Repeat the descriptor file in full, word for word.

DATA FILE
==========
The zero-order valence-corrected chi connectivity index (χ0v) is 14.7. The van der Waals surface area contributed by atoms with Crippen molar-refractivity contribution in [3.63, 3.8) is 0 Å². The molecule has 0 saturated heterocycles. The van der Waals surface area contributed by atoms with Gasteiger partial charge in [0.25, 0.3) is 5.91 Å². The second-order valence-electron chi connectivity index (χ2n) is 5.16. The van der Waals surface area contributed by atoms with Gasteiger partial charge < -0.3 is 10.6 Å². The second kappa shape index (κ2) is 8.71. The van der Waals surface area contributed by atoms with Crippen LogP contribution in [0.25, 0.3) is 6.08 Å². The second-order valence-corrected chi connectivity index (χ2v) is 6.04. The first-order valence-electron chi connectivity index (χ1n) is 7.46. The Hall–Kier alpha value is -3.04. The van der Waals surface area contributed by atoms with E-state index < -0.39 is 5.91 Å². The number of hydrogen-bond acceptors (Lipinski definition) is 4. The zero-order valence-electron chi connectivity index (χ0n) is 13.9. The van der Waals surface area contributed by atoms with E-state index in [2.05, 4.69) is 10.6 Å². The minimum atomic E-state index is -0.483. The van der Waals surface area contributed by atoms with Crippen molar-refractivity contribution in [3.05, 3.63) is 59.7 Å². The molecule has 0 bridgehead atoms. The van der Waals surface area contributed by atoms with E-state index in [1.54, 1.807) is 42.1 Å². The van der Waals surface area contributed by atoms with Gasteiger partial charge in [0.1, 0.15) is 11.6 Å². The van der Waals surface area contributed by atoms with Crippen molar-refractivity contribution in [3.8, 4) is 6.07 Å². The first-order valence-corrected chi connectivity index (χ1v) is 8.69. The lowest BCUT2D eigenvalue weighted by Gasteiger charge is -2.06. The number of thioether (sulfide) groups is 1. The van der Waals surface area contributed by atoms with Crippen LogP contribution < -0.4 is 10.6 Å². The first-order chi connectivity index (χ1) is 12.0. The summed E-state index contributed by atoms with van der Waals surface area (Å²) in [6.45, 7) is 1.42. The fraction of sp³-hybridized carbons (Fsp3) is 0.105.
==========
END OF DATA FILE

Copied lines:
The zero-order valence-corrected chi connectivity index (χ0v) is 14.7. The van der Waals surface area contributed by atoms with Crippen molar-refractivity contribution in [3.63, 3.8) is 0 Å². The molecule has 0 saturated heterocycles. The van der Waals surface area contributed by atoms with Gasteiger partial charge in [0.25, 0.3) is 5.91 Å². The second-order valence-electron chi connectivity index (χ2n) is 5.16. The van der Waals surface area contributed by atoms with Gasteiger partial charge < -0.3 is 10.6 Å². The second kappa shape index (κ2) is 8.71. The van der Waals surface area contributed by atoms with Crippen LogP contribution in [0.25, 0.3) is 6.08 Å². The second-order valence-corrected chi connectivity index (χ2v) is 6.04. The first-order valence-electron chi connectivity index (χ1n) is 7.46. The Hall–Kier alpha value is -3.04. The van der Waals surface area contributed by atoms with E-state index < -0.39 is 5.91 Å². The number of hydrogen-bond acceptors (Lipinski definition) is 4. The zero-order valence-electron chi connectivity index (χ0n) is 13.9. The van der Waals surface area contributed by atoms with E-state index in [2.05, 4.69) is 10.6 Å². The minimum atomic E-state index is -0.483. The van der Waals surface area contributed by atoms with Crippen molar-refractivity contribution in [3.05, 3.63) is 59.7 Å². The molecule has 0 bridgehead atoms. The van der Waals surface area contributed by atoms with E-state index in [1.54, 1.807) is 42.1 Å². The van der Waals surface area contributed by atoms with Gasteiger partial charge in [0.1, 0.15) is 11.6 Å². The van der Waals surface area contributed by atoms with Crippen molar-refractivity contribution in [3.8, 4) is 6.07 Å². The first-order valence-corrected chi connectivity index (χ1v) is 8.69. The lowest BCUT2D eigenvalue weighted by Gasteiger charge is -2.06. The number of thioether (sulfide) groups is 1. The van der Waals surface area contributed by atoms with Crippen LogP contribution < -0.4 is 10.6 Å². The first-order chi connectivity index (χ1) is 12.0. The summed E-state index contributed by atoms with van der Waals surface area (Å²) in [6.45, 7) is 1.42. The fraction of sp³-hybridized carbons (Fsp3) is 0.105.